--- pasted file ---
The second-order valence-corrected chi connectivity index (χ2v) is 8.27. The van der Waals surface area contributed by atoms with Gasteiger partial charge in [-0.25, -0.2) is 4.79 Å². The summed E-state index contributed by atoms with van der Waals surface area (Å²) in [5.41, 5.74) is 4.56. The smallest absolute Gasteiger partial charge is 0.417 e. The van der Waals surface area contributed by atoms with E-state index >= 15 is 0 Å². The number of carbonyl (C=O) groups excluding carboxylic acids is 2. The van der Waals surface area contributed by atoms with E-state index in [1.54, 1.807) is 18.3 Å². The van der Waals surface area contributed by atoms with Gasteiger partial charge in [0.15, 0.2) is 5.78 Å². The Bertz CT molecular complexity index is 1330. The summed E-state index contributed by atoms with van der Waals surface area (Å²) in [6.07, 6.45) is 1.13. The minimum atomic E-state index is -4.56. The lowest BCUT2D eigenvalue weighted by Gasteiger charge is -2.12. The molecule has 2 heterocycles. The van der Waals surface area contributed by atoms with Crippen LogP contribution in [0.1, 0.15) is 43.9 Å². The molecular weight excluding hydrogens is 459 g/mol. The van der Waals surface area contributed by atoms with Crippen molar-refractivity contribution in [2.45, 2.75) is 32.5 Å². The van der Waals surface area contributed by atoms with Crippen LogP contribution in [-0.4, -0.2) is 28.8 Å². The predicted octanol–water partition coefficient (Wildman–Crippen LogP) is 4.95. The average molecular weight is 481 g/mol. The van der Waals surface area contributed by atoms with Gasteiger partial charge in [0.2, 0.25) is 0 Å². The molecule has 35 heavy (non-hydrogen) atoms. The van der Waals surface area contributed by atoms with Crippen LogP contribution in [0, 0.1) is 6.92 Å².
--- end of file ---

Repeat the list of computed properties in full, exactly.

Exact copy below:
The second-order valence-corrected chi connectivity index (χ2v) is 8.27. The van der Waals surface area contributed by atoms with Gasteiger partial charge in [-0.25, -0.2) is 4.79 Å². The summed E-state index contributed by atoms with van der Waals surface area (Å²) in [5.41, 5.74) is 4.56. The smallest absolute Gasteiger partial charge is 0.417 e. The van der Waals surface area contributed by atoms with E-state index >= 15 is 0 Å². The number of carbonyl (C=O) groups excluding carboxylic acids is 2. The van der Waals surface area contributed by atoms with E-state index in [1.54, 1.807) is 18.3 Å². The van der Waals surface area contributed by atoms with Gasteiger partial charge in [0.15, 0.2) is 5.78 Å². The Bertz CT molecular complexity index is 1330. The summed E-state index contributed by atoms with van der Waals surface area (Å²) in [6.07, 6.45) is 1.13. The minimum atomic E-state index is -4.56. The lowest BCUT2D eigenvalue weighted by Gasteiger charge is -2.12. The molecule has 2 heterocycles. The van der Waals surface area contributed by atoms with Crippen LogP contribution in [0.1, 0.15) is 43.9 Å². The molecular weight excluding hydrogens is 459 g/mol. The van der Waals surface area contributed by atoms with Crippen molar-refractivity contribution in [2.45, 2.75) is 32.5 Å². The van der Waals surface area contributed by atoms with Crippen LogP contribution in [-0.4, -0.2) is 28.8 Å². The predicted octanol–water partition coefficient (Wildman–Crippen LogP) is 4.95. The average molecular weight is 481 g/mol. The van der Waals surface area contributed by atoms with Gasteiger partial charge in [0.2, 0.25) is 0 Å². The molecule has 35 heavy (non-hydrogen) atoms. The van der Waals surface area contributed by atoms with Crippen LogP contribution in [0, 0.1) is 6.92 Å².